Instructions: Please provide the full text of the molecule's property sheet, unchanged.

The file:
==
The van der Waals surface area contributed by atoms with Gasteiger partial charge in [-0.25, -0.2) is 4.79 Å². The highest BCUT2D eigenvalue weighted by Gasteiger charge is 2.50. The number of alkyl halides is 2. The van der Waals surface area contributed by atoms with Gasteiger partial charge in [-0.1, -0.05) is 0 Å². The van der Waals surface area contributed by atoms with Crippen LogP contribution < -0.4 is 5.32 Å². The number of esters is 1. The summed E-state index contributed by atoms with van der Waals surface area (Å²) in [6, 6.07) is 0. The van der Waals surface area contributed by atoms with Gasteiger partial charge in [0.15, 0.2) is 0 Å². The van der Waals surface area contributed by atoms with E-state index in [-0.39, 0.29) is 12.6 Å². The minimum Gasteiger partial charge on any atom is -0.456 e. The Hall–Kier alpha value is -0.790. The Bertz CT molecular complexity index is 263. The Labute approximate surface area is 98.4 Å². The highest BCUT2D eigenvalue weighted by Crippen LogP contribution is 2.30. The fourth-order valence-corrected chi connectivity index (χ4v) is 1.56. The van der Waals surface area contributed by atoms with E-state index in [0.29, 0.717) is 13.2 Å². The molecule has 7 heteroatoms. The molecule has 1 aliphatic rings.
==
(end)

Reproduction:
The van der Waals surface area contributed by atoms with Gasteiger partial charge in [-0.25, -0.2) is 4.79 Å². The highest BCUT2D eigenvalue weighted by Gasteiger charge is 2.50. The number of alkyl halides is 2. The van der Waals surface area contributed by atoms with Gasteiger partial charge in [-0.1, -0.05) is 0 Å². The van der Waals surface area contributed by atoms with Crippen LogP contribution < -0.4 is 5.32 Å². The number of esters is 1. The summed E-state index contributed by atoms with van der Waals surface area (Å²) in [6, 6.07) is 0. The van der Waals surface area contributed by atoms with Gasteiger partial charge in [0.15, 0.2) is 0 Å². The van der Waals surface area contributed by atoms with E-state index in [-0.39, 0.29) is 12.6 Å². The minimum Gasteiger partial charge on any atom is -0.456 e. The Hall–Kier alpha value is -0.790. The Bertz CT molecular complexity index is 263. The Labute approximate surface area is 98.4 Å². The highest BCUT2D eigenvalue weighted by Crippen LogP contribution is 2.30. The fourth-order valence-corrected chi connectivity index (χ4v) is 1.56. The van der Waals surface area contributed by atoms with E-state index in [0.29, 0.717) is 13.2 Å². The molecule has 7 heteroatoms. The molecule has 1 aliphatic rings.